What could go wrong?

The freezers, the air-locked doors, the alarms—they must all operate perfectly, because perfection is the minimum requirement at the $12.5-million Influenza Research Institute. The facility sits on the outskirts of the University of Wisconsin-Madison, home of the Badgers, whose basketball team went to the Final Four this year. But the building seems a thousand miles from all that.

Assuming they pass the FBI background check necessary even for the administrative assistants who work there, employees entering the lab are required to remove all their street clothes, including undergarments. Once they put on dedicated scrubs, with shoe covers both inside and outside a pair of dedicated garden clogs, they access an anteroom outside the lab. To go into the laboratory, they need a different pair of clogs and shoe covers specific to that space, and must pull on a Tyvek jumpsuit, a hooded respirator outfitted with an air filter, and two pairs of disposable Tyvek gloves. Upon leaving, they take all that off in a specific order, then take a 5-minute shower with soap and water during which they are required to wash all orifices and blow their noses.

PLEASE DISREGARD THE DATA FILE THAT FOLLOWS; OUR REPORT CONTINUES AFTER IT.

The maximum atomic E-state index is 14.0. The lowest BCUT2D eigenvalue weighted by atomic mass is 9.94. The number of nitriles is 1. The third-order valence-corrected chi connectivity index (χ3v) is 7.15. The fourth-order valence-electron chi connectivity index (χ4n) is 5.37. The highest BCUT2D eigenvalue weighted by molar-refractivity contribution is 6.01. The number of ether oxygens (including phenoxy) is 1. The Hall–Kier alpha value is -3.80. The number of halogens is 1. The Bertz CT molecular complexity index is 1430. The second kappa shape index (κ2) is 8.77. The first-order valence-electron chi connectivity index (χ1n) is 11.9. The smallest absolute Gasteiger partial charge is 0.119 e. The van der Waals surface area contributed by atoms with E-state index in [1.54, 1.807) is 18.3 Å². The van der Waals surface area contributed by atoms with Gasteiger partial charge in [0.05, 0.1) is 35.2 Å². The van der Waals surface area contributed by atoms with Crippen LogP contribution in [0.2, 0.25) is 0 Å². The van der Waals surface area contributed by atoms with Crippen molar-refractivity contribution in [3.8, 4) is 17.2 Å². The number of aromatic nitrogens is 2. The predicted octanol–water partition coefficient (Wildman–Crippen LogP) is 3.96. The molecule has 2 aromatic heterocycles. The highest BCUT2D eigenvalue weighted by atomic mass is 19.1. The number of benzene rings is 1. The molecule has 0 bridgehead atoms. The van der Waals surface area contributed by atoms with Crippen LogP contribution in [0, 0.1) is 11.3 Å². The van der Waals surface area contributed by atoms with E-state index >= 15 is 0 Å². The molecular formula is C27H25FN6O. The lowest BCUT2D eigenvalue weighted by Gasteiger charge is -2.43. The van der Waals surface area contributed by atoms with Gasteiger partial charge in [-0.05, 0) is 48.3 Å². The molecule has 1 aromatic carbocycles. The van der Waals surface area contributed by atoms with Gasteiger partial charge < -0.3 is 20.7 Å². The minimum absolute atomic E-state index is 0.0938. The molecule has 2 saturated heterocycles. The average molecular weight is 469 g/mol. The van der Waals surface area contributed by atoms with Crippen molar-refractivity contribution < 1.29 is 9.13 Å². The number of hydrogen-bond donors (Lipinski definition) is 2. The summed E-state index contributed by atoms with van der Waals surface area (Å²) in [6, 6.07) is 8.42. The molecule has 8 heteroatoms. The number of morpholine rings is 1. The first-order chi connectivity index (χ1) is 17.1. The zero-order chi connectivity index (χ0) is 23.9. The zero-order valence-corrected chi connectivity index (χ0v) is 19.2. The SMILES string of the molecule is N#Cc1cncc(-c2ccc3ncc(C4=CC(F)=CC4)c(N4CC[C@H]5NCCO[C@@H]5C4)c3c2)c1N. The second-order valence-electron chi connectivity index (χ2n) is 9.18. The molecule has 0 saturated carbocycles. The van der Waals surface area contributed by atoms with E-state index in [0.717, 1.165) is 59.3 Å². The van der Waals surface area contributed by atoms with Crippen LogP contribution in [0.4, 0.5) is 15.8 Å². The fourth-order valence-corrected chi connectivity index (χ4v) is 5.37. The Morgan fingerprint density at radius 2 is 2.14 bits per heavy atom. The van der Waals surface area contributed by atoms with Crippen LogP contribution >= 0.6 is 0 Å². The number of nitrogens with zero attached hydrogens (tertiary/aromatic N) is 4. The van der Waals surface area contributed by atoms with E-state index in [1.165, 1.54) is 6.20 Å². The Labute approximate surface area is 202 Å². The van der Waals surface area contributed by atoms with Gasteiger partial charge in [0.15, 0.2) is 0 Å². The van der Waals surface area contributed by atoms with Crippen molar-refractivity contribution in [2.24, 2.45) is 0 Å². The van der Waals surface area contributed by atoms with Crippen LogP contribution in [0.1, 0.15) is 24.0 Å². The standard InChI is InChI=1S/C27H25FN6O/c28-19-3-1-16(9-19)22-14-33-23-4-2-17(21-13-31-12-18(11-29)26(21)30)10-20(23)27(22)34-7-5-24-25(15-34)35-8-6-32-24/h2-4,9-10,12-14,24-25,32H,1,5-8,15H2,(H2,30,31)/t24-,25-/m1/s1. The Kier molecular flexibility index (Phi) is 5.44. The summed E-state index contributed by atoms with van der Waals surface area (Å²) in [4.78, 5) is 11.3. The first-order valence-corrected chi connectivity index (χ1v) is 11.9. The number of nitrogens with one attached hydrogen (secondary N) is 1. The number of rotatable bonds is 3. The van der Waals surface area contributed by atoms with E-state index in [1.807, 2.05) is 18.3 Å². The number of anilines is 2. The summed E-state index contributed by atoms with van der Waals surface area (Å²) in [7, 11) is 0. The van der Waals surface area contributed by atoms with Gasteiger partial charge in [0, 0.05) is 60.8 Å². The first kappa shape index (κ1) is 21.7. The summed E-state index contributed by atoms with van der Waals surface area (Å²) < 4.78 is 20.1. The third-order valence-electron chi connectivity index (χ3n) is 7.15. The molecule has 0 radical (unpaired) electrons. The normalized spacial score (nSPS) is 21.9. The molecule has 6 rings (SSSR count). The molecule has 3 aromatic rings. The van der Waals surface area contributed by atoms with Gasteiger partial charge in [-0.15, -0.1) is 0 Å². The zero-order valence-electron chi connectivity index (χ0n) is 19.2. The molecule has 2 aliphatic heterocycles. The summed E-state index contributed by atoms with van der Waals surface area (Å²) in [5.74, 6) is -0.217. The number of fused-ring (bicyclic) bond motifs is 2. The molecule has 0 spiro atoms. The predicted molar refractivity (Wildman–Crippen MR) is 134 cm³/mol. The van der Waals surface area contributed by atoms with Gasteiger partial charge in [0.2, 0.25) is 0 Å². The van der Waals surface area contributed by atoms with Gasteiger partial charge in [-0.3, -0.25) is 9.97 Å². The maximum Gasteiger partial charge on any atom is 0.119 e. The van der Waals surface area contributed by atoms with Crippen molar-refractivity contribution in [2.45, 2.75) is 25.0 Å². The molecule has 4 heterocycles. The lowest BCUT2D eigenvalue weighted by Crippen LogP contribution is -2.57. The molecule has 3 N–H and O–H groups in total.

The suite that houses the virus is a BSL-3-Ag facility—essentially the most secure building of its kind in existence, give or take one or two features. (The building also houses research on the Ebola virus.) Not one particle of anything is allowed to escape.

The institute was built in 2008 largely to advance the efforts of one man, Yoshihiro Kawaoka, a professor of virology who several months ago published a study detailing his successful bid to build the virus—a strain of influenza that’s almost identical to the Spanish flu—from contemporary flu genes. For the study he infected ferrets with the virus and mutated the strain to make it more easily transmissible through respiratory droplets—in other words, from sneezing mammal to sneezing mammal.